|Figure 1: Hoboken Patch Screen Shot|
Click to Enlarge
Here is the most recent published raw data sorted from highest incidents per 100 students to lowest incidents per 100 students in Hudson County, NJ and some selected districts across New Jersey. The data has been parsed to observe the individual numbers within each category (Enrollment, Violence, Vandalism, Weapons, Substances and Harassment, Intimidation and Bullying (HIB)) for each district in Hudson County and in a sample of other districts around the state.
|Click to Enlarge|
Here is the most recent published raw data sorted alphabetically and in graphical chart form for Hudson County, NJ and some selected districts across New Jersey and graphed as "incidents per 100 students."
|Click to Enlarge|
When we use RATES as opposed to TOTAL NUMBERS we see interesting and unique patterns in the data. The Hoboken School District still has higher rates of violence and vandalism than any other district in Hudson County, NJ or districts such as Camden, Newark, and Asbury Park.
SUMMARY: Is this the "continued progress" that we hear politicians speak of? Is this the "moving forward" that we are told the Hoboken Public Schools are experiencing and voters must "protect"? No one likes to speak about things like violence, vandalism, weapons, and bullying...but it does happen and it is up to the adults in charge to assure these incidents happen as little as possible and at rates as low as possible. Nonetheless, according to self reported data, Violence and Vandalism happens in the Hoboken Public Schools at a rate that surpasses all other districts in Hudson County and many other districts throughout the State of New Jersey. To be clear, this does not necessary mean that the Hoboken Public Schools are "dangerous" places-- danger is something that is a subjective. But what is clear is that parents and taxpayers of the city need to have access to objective data, reasonably presented in a comprehensible fashion in order to make their own educational and safety decisions concerning their children.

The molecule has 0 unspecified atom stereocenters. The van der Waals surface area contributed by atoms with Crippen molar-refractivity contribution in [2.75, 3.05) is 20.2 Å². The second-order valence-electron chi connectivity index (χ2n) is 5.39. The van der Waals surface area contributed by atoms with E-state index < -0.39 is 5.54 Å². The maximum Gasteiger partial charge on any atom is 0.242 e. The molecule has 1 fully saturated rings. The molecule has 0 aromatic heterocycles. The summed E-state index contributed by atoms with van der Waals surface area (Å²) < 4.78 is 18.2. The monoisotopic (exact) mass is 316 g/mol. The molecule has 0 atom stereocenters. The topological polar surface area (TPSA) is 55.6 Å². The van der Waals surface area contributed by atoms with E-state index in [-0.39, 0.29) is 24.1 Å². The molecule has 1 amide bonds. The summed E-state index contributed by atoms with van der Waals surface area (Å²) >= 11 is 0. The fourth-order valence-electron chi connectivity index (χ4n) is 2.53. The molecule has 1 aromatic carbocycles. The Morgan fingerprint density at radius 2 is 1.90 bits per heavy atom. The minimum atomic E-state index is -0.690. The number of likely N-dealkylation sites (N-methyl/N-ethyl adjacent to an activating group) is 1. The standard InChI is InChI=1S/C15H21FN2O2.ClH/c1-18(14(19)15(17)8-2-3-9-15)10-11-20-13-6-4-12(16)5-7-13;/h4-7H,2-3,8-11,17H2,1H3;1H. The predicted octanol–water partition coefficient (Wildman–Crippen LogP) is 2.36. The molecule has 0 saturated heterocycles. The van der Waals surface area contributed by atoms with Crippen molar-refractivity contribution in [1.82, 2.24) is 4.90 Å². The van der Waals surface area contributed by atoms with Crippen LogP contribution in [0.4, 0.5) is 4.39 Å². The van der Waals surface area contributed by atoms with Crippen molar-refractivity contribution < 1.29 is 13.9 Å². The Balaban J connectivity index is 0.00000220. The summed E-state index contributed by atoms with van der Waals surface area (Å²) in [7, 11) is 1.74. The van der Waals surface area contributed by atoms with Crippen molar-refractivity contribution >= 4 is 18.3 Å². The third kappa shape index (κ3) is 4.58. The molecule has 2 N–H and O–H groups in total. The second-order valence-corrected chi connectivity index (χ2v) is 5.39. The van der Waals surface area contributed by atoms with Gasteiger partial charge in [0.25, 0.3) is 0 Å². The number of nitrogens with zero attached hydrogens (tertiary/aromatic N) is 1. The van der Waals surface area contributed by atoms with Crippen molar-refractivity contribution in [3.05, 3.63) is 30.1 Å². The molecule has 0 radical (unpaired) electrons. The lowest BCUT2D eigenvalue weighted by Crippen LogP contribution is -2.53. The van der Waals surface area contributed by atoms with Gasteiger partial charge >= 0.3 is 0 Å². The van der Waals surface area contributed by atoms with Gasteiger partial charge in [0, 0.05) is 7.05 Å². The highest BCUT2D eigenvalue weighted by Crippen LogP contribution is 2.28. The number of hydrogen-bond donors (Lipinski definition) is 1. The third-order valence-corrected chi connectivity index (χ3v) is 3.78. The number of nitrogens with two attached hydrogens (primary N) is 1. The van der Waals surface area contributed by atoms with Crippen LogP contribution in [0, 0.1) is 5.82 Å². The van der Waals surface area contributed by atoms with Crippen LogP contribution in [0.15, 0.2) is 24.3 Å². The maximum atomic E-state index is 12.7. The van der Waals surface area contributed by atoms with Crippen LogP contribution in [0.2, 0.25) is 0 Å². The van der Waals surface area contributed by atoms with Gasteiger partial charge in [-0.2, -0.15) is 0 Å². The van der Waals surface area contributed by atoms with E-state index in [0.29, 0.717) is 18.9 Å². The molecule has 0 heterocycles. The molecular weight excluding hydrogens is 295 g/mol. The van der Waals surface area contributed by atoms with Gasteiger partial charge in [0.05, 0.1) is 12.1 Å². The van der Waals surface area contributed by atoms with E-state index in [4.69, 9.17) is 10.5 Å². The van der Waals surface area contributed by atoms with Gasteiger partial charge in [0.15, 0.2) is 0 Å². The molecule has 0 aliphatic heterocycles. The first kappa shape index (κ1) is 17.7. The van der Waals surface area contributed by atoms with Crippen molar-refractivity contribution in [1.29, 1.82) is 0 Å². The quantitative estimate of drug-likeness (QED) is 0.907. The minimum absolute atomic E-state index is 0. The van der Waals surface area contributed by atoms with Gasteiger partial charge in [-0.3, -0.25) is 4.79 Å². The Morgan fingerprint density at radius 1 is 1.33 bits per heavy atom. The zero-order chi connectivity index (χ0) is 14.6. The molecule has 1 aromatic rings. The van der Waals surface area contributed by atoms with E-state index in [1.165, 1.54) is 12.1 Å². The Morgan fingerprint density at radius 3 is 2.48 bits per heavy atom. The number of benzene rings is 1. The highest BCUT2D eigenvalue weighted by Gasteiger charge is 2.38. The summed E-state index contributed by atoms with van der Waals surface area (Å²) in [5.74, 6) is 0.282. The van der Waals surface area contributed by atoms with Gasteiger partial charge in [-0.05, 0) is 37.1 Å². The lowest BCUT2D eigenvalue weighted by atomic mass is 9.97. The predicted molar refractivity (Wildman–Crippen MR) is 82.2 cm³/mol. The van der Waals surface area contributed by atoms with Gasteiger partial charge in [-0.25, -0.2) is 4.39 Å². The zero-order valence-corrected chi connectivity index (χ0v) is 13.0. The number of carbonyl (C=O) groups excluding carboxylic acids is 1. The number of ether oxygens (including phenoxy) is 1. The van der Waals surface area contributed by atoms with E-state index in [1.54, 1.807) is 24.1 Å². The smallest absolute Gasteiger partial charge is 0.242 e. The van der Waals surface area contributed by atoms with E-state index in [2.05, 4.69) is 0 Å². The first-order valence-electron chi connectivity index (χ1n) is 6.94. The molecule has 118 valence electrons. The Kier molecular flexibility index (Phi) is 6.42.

METHODOLOGY: While large school districts in cities such as Newark and Camden led the way in total number of incidents, there were many districts that had a higher rate of incidents of violence. In order to equalize large, medium, and small districts it was determined to take a look at the report in the context of how many students attend school in each of the districts ("enrollment"), and construct a list of the districts with the highest number of incidents of violence per 100 students. This makes it easier to compare districts with each other since the incidents of violence, vandalism, weapons, bullying etc takes into account the total number of students in that district. If this techniques was not employed, than the districts with the largest enrollments would likely have the highest total number of incidents and (perhaps inappropriately) be classified as "violent" districts. Conversely, districts with relatively average enrollments but with relatively high number of total incidents for the number of students they serve would go relatively unrecognized.
The following research was helpful in preparation of this post: Reference 1, Reference 2, and Reference 3.
Note: There is no statistical evidence that the rates of Violence and Vandalism has been impacted by the addition of "choice" students into any NJ school district.